“Come Monday…” is a weekly series that will involve a review of (or commentary about) websites, movies, documentaries, television shows, sports, music, and whatever else may tickle my fancy at the time. Be assured that these reviews will be generally positive, as in accordance to the Jimmy Buffett song “Come Monday.” This is subject to change, however. In fact, I would be most derelict in my duties to neglect going on a rant every once in a while. For rants promote change, and change can be good—right? Therefore, since good is generally considered as being a positive force in 99.3% of the parallel universes that I am aware of, even a rant could be considered as being something positive, and a genuine hissy-fit would be even better (so I’m told).
The man dragging the unconscious woman out of that elevator is the same one pictured in his Baltimore Ravens uniform to the left. His name is [Ray Rice], and the unconscious woman was his fiancé Janay Palmer.
Ray and Janay reportedly became husband and wife 41 days after the incident, but that does not seem to matter to those who want Ray burned at the stake (some, quite literally). Furthermore, “they” want anyone trying to put the unfortunate incident in a better context to also burn at the stake, which is what happened to [Stephen A. Smith] for having the gall to mention that Janay had a part to play.
No, it is not that Ray has been let off Scot-free. For he now has a domestic abuse charge on his record, and the NFL suspended him for the first two games of the upcoming season.
It is what “they” consider to be the meager two-game suspension that has so many gnashing their teeth. Some want at least a full-season suspension while others are calling for him to be permanently banned from the league.
It is now my turn to risk their ire. For I whole-heartedly agree with Stephen A. Smith’s original sentiments. For Janay really did have a part to play in the unfortunate incident, which she freely admitted in a press conference after the “stuff” hit the proverbial fan.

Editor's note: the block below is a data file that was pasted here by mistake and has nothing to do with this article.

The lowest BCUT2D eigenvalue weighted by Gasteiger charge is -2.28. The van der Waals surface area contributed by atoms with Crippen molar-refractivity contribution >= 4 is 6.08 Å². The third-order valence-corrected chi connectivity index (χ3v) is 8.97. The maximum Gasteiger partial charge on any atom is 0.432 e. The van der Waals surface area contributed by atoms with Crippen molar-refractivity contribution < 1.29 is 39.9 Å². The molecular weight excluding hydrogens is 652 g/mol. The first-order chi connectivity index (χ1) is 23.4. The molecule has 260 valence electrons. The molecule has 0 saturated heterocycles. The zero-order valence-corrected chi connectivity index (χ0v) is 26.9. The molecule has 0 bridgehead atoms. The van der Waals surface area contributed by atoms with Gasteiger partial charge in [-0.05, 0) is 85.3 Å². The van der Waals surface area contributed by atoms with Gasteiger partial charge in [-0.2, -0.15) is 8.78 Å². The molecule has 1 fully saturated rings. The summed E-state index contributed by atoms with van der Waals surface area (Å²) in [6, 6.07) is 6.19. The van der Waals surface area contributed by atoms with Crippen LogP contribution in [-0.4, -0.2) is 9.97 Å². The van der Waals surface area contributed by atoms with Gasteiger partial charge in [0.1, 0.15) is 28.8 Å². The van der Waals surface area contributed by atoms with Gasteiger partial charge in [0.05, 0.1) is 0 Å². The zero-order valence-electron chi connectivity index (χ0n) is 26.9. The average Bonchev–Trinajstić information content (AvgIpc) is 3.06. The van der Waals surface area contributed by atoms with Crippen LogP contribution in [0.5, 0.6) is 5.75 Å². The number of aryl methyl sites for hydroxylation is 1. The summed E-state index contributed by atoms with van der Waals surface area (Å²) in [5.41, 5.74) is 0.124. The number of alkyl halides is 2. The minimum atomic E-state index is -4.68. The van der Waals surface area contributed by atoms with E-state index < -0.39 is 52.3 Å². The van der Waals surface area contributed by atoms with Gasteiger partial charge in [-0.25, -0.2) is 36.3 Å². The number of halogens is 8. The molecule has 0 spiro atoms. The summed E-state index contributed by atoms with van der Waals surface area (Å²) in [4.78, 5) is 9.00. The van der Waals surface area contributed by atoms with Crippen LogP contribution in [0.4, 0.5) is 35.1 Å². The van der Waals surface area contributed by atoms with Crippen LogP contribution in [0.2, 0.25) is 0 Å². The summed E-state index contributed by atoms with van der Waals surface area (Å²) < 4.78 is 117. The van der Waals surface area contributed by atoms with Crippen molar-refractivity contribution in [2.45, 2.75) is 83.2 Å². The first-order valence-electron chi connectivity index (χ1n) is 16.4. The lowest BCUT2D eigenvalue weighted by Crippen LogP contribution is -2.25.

No, I am not at all contending that it is ever okay for a man to hit a woman. In fact, I still feel great shame over knocking out my second wife almost exactly 29 years ago.
My own unfortunate incident happened while we were hosting a kegger at our place, with over a hundred people, who had driven way out in the sticks to get there, milling around. Robin had become way too drunk to function, and I felt like I could not play the part of being a good host with her no longer being able to take two steps without falling down. So, I attempted (along with the help of several others) to GENTLY get her to lie down on our bed to sleep it off some. Because of thinking that what I really wanted to do was to go out to the barn and have some fun with a few of ladies in attendance, which was the farthest thing from the truth, she reached out and raked the side of my face with her fingernails. I instinctively lashed out with a short right jab that caught her on the side of her chin, and down she went. Be assured that I was horrified by my actions—despite the insistence of all eye-witnesses (including both men and women) insisting that she got what she had coming to her. A couple of days later, I left her behind to move to Amarillo, which is another thing I deeply regret (the part about leaving her behind—not moving to Amarillo).
Now, I was not an eye-witness to what really happened in that elevator between Ray and Janay, but it sure looks like he was trying to be gentle with her afterward. I also believe that he is genuinely horrified by his actions, which I am quite sure was a major reason why he was not required to serve any jail-time.
Several sports pundits are using Ray’s two-game suspension as an indictment of the NFL’s justice system. For they are insisting that there should be zero tolerance of domestic abuse, with even the first incident requiring a severe penalty to serve as a deterrent.
Alas, deterrents sound all well and good, but the absolute truth of the matter truly is that no-one ever does what they truly believe to be bad at the time. For what they consider to be good in it always outweighs what is considered to be bad in the eyes of society.
In other words, no-one in their right-mind will do something egregious, and in my own case, I was most certainly not in my right-mind when I knocked out my second wife. This is what I believe to be the case with Ray Rice, as well.
So, what would burning Ray at the stake really accomplish? Oh, and for the benefit of those who believe that our justice system should be completely blind, with all mitigating circumstances being notwithstanding (including the true character of the accused) they should take into account that Janay was also arrested at the scene. Yes, her charges were later dropped, but the arrest still goes on her record—simply on account of the current general policy being that all participants at the scene of a potential crime are charged, with the rest of the story to come later. Is this what you call justice?
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